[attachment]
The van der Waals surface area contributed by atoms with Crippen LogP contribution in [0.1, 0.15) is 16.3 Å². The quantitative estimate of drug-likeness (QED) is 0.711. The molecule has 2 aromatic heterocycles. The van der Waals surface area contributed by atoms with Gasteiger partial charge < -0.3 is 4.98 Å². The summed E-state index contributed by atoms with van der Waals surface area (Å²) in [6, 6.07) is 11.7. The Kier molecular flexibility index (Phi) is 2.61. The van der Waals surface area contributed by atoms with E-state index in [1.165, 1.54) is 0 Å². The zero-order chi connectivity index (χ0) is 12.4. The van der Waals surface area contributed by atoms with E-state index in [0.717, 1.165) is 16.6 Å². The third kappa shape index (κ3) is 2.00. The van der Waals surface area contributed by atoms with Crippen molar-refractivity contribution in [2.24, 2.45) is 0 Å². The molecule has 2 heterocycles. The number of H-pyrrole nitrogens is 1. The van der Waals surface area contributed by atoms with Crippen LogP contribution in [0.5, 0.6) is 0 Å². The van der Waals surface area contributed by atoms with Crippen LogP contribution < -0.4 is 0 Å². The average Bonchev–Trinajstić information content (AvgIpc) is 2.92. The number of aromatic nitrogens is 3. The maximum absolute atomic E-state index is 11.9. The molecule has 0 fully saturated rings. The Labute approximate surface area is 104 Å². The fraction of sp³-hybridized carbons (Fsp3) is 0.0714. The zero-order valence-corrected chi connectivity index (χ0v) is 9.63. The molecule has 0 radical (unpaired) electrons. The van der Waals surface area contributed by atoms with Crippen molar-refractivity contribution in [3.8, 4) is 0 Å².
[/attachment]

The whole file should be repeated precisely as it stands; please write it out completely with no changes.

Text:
The van der Waals surface area contributed by atoms with Crippen LogP contribution in [0.1, 0.15) is 16.3 Å². The quantitative estimate of drug-likeness (QED) is 0.711. The molecule has 2 aromatic heterocycles. The van der Waals surface area contributed by atoms with Gasteiger partial charge < -0.3 is 4.98 Å². The summed E-state index contributed by atoms with van der Waals surface area (Å²) in [6, 6.07) is 11.7. The Kier molecular flexibility index (Phi) is 2.61. The van der Waals surface area contributed by atoms with E-state index in [1.165, 1.54) is 0 Å². The zero-order chi connectivity index (χ0) is 12.4. The van der Waals surface area contributed by atoms with E-state index in [0.717, 1.165) is 16.6 Å². The third kappa shape index (κ3) is 2.00. The van der Waals surface area contributed by atoms with Crippen molar-refractivity contribution in [2.24, 2.45) is 0 Å². The molecule has 2 heterocycles. The number of H-pyrrole nitrogens is 1. The van der Waals surface area contributed by atoms with Crippen LogP contribution in [0.5, 0.6) is 0 Å². The van der Waals surface area contributed by atoms with Crippen LogP contribution < -0.4 is 0 Å². The average Bonchev–Trinajstić information content (AvgIpc) is 2.92. The number of aromatic nitrogens is 3. The maximum absolute atomic E-state index is 11.9. The molecule has 0 fully saturated rings. The Labute approximate surface area is 104 Å². The fraction of sp³-hybridized carbons (Fsp3) is 0.0714. The zero-order valence-corrected chi connectivity index (χ0v) is 9.63. The molecule has 0 radical (unpaired) electrons. The van der Waals surface area contributed by atoms with Crippen molar-refractivity contribution in [3.8, 4) is 0 Å².